The business model is unclear. You could sell switch ads: “Fed up with your current bank? Try Bailey Building & Loan.” Or use the data gleaned from calls and sell it to companies that actually care about improving customer service.

Fonolo is in closed beta right now. I’m looking forward to seeing it in action. Actually, no, I don’t want to have to use it. But it has the potential to make a really painful task a lot easier. In the meantime, I’ll have to rely on Get Human for any customer service needs.

September 17, 2008

Wall Street and the incredible shrinking newspaper industry

Filed under: google, journalism, media, microsoft, newspapers, yahoo — Rakesh Agrawal @ 8:35 pm

A friend asked me today “Does one Bear Stearns bailout equal the entire newspaper industry?” I decided to find out.

Although there isn’t a clear answer, I was surprised by how small the newspaper industry is. Here are the market caps for publicly traded newspaper companies:

Company Market cap (millions)
Washington Post Co. $5,450
Gannett 3,640
New York Times 1,960
Belo 627
Scripps 388
McClatchy 283
Media General 198
Lee 114
Daily Journal 64
Sun-Times Media Group 19
Combined $12,743

The key newspapers that are missing from this list are the Tribune papers and the Wall Street Journal. If you add in the $5 billion that News Corp. paid for the Journal and assume that Tribune is worth $2.25 billion ($8.2 billion value of the deal, discounted at the same rate as McClatchy’s year-to-date performance), the total value of the industry comes to $20 billion. (I’m being generous here and not subtracting out Kaplan’s contribution to the Washington Post’s market cap, which is likely 2/3 to 3/4 of the $5.5 billion.)

By comparison, the government has committed $30 billion in loan guarantees to Bear Stearns and $85 billion to AIG. The actual cost to taxpayers won’t be known for sometime. Bank of America is paying more than twice the value of the newspaper industry for Merrill Lynch.

Some other comparisons:

Market cap of selected companies (in billions)

Market cap of selected companies (in billions)

In other newspaper news:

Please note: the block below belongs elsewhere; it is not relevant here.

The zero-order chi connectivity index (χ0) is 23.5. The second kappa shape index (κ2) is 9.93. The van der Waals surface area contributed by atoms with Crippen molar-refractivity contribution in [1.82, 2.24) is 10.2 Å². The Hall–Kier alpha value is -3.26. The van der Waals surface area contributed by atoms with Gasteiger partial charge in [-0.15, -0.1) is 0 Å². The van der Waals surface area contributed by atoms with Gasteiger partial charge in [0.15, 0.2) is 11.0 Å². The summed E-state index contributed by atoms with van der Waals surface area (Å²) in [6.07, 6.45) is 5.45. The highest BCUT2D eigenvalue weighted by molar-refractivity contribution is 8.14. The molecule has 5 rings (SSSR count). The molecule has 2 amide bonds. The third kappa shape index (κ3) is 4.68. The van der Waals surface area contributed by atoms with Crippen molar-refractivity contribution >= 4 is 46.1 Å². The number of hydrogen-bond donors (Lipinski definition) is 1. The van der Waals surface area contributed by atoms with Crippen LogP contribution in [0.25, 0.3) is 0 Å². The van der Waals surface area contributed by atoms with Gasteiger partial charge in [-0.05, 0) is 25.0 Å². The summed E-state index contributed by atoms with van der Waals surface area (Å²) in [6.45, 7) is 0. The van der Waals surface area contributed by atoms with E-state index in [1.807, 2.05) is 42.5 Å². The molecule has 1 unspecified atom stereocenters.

More on: journalism, newspapers

September 14, 2008

Communicating amongst friends: how technology changes human relationships

Filed under: email, facebook, flickr, im, instant messaging, social networking, twitter, Uncategorized, web 2, web 2.0 — Rakesh Agrawal @ 8:43 pm

I realized recently that I’ve been communicating with one of my closest friends over IM for more than 10 years. We talk almost daily, several times a day. I have no doubt that we wouldn’t be as close without the ease of IM; we certainly wouldn’t talk on the phone every day.

IM, email, cell phones, blogs and social networks have dramatically changed how I talk with friends and changed the nature of those relationships.

Status messages often are a trigger for communications, inspiring conversations about upcoming (or just finished) trips. Friends use status messages to subtly hit up contributions for charities, to acknowledge such contributions or to flog blog posts. Facebook status messages have allowed me to meet up with friends when traveling. I often learn about world events through my friends.

Asynchronous communication allows me to catch up on what my friends are up to when I have time. I spent most of a four hour flight to Chicago reading about Jon’s trip to Russia and checking out his pictures. It beat whatever was in United’s Hemispheres magazine. Another 15 or 20 minutes went to viewing flickr pictures from other friends. Something we used to dread — friends subjecting us to slideshows — we now seek out and eagerly comment on.

As to Twitter, I’ve gotten more active on it in the last couple of months. So far, it has only taken off among my relatively geeky friends; my Twitter circle is a fraction of my networks on Facebook and LinkedIn.

The permanence of email addresses, cell phone numbers and connections on social networks makes it easy to stay in touch with people in our mobile society. Google and Facebook makes it relatively easy to find lost friends. No more having to guess at where they might live and finding an out of town phonebook or calling 411.

There are some downsides. 

The individualistic nature of cell phones, email and social networking have had the effect of reducing incidental communications. Cell phones virtually eliminate the incidental conversations I’d have with the spouses of my friends and family. Most couples I know don’t answer each other’s cell phones and some check caller ID on landlines before deciding whether to answer. My friend Amy was married last year and I have yet to talk to her husband.

A quick Facebook birthday greeting has, for many, replaced birthday cards and phone calls.

Maybe communications has gotten too easy. Social networking tools are constantly suggesting new friends based on algorithms. A few clicks to invite them all. I now have way more high school friends on Facebook than I had friends in high school. 

Overall, I communicate with a lot more people, a lot more often. But the quality of that communication can be lacking. It might be a wall post scribbled in between meetings. Or a tweet from my iPhone while I’m waiting in line.

It just isn’t the same as a long phone call or a visit.

I started working on this post in May. Joe Kraus’ post on the social Web inspired me to finish it.